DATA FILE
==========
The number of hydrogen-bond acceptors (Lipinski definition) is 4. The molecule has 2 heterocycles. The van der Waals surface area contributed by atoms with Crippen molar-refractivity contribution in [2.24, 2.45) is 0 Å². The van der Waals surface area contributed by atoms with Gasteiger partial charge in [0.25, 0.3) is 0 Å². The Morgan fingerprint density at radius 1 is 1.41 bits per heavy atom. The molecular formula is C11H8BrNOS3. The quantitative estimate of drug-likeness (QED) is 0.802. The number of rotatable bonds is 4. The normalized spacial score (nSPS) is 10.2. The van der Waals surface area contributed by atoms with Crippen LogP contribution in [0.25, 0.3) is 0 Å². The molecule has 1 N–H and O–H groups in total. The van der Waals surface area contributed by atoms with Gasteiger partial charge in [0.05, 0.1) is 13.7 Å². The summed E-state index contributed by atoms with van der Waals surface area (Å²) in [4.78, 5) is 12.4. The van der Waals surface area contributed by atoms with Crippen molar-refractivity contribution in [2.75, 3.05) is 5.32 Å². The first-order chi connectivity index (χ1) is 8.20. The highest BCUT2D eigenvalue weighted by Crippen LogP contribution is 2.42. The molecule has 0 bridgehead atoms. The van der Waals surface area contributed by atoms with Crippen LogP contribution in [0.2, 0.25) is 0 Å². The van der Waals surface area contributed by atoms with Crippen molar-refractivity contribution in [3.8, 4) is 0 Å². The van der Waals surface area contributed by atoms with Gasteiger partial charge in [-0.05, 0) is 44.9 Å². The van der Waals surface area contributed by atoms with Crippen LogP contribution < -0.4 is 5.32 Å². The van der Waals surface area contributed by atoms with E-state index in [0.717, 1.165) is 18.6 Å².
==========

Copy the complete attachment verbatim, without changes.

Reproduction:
The number of hydrogen-bond acceptors (Lipinski definition) is 4. The molecule has 2 heterocycles. The van der Waals surface area contributed by atoms with Crippen molar-refractivity contribution in [2.24, 2.45) is 0 Å². The van der Waals surface area contributed by atoms with Gasteiger partial charge in [0.25, 0.3) is 0 Å². The Morgan fingerprint density at radius 1 is 1.41 bits per heavy atom. The molecular formula is C11H8BrNOS3. The quantitative estimate of drug-likeness (QED) is 0.802. The number of rotatable bonds is 4. The normalized spacial score (nSPS) is 10.2. The van der Waals surface area contributed by atoms with Crippen LogP contribution in [0.25, 0.3) is 0 Å². The molecule has 1 N–H and O–H groups in total. The van der Waals surface area contributed by atoms with Gasteiger partial charge in [0.05, 0.1) is 13.7 Å². The summed E-state index contributed by atoms with van der Waals surface area (Å²) in [4.78, 5) is 12.4. The van der Waals surface area contributed by atoms with Crippen molar-refractivity contribution in [2.75, 3.05) is 5.32 Å². The first-order chi connectivity index (χ1) is 8.20. The highest BCUT2D eigenvalue weighted by Crippen LogP contribution is 2.42. The molecule has 0 bridgehead atoms. The van der Waals surface area contributed by atoms with Crippen LogP contribution in [0.2, 0.25) is 0 Å². The van der Waals surface area contributed by atoms with Crippen molar-refractivity contribution in [3.8, 4) is 0 Å². The van der Waals surface area contributed by atoms with Gasteiger partial charge in [-0.05, 0) is 44.9 Å². The van der Waals surface area contributed by atoms with Crippen LogP contribution < -0.4 is 5.32 Å². The van der Waals surface area contributed by atoms with E-state index in [0.717, 1.165) is 18.6 Å².